Thanks to a couple of helpful sites [1, 2]: I have learnt that it is apparently possible to paginate a single blog post. Extremely useful for long blog posts. Of course, the actual tag “Next-Page Quicktag” is not actually found on my “Write Post” interface, so I have to insert the code for “Next Page” manually to get it done. This is not a big deal, but I do wonder why they have not just included it in the interface.
Something I just felt sharing, in case others wanted to know. I have been going through some of my older posts to get some pagination done. Just to make navigation easier. I hope it does not backfire and actually make me lose the few viewers that I had because they rather not click on the “Read the rest of this entry »” links or the links to the respective paginated pages of a single blog. I guess that is why some bloggers just put up with huge posts on the “front page”: easier to scroll than to click?
While it did start a discussion on a topic that I am interested in reading, I am not going to spend time dissecting “Reinventing academic publishing online. Part I: Rigor, relevance and practice”. However, there are two things I wish to say about this article regarding its content. The first point is that I am not going to bother reading this article (which is part 1 of their paper), but I am very much looking forward to reading part 2 of their paper.
Because there are only so many “these are the problems” articles I am willing to read and comment on before I want to read nothing but “here are our/the solutions to these problems” articles. And the second point is that I think it is very ironic how more and more journals are publishing articles that talk about the limitations of the journal publishing models. And, correspondingly, how there is a need to improve them to fit with the reasonable but growing demand for a higher degree of quality, efficiency and effectivity of scholarly communication.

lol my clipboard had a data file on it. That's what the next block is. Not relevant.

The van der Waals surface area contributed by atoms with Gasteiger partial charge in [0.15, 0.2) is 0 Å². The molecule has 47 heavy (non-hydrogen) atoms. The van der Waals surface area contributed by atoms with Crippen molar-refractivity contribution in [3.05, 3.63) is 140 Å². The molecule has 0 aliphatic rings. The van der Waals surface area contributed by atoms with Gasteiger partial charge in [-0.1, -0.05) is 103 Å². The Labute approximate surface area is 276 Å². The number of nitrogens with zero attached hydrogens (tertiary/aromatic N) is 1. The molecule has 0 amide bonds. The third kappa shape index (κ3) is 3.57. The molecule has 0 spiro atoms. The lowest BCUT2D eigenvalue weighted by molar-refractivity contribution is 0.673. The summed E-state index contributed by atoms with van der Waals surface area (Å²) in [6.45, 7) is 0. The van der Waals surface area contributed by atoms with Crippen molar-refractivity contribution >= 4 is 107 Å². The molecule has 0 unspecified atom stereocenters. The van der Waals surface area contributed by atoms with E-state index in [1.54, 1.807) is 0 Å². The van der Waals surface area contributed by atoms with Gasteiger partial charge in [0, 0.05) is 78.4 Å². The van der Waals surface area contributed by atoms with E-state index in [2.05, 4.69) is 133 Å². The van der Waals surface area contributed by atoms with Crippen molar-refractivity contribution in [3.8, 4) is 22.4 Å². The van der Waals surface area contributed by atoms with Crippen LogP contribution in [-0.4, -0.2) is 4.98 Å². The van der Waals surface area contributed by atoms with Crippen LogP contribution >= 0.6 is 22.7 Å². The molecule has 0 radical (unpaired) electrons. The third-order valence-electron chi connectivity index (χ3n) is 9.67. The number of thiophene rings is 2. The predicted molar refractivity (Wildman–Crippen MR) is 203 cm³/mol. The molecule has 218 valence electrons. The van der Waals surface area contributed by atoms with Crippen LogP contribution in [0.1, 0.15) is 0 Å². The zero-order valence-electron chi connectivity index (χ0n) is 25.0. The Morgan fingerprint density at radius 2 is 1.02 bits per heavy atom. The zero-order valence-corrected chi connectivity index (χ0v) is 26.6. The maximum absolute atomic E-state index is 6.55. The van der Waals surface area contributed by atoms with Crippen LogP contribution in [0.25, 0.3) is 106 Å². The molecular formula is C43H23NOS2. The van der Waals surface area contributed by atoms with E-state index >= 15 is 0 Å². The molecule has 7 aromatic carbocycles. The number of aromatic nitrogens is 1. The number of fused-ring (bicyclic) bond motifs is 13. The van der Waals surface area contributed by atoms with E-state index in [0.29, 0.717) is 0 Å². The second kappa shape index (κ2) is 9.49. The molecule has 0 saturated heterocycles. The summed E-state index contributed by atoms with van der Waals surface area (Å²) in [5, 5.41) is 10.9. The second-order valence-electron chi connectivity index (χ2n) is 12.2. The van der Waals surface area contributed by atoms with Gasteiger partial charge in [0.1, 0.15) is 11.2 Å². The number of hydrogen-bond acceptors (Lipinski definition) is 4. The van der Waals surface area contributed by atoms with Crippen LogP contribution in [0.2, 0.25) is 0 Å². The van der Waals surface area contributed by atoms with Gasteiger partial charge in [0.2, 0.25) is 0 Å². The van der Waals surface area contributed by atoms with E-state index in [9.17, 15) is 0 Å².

“Smells like “friendly” fire to me.”
Of course, in their defense: scholars generally still consider the (current) journal publishing models the best they have for scholarly communication. So scholars publishing in journals is (still) justified. And journals operating the way they currently do is also (still) justified. The latter not without growing pressure to do better, I think/hope.
Anyway, this article actually triggered a discussion on the issue of readability on FriendFeed.
“But nothing on the content itself? Awkward…”
I cannot constructively comment on the (lack of) readability of this article since I have not read it. Yet, I did notice the use of bulleted lists as I skimmed through the article, and there is something I wish to share. See, I was once told by one of my professors, as a critique on a report I submitted, that using bulleted lists was generally not recommended. Apparently, bulleted lists take the “flow” out of (reading) the text. That was a sad day for me, since I really like bulleted lists. To me, it makes reading/absorbing the information easier/faster, but I could see my professor’s point, too.
“Now you have to learn how to write better. Bummer.”
Also, they read all their stuff printed/analog, while I try to read as much (and fast) off the computer screen as I can (saves ink, printing can be expensive!). I wonder if that can make a difference, too. Maybe bulleted lists are just better for people who aren’t solely focused on reading something, while they can be an annoyance to people heavily focused on the text.
“It’s probably just the ADD kicking in for Internet Junkies like you.”
Indeed. Maybe I should just try to read more printed stuff, away from my computer.
“That is a natural progression from “IT bum” to “adult”. I guess there is still hope for you.”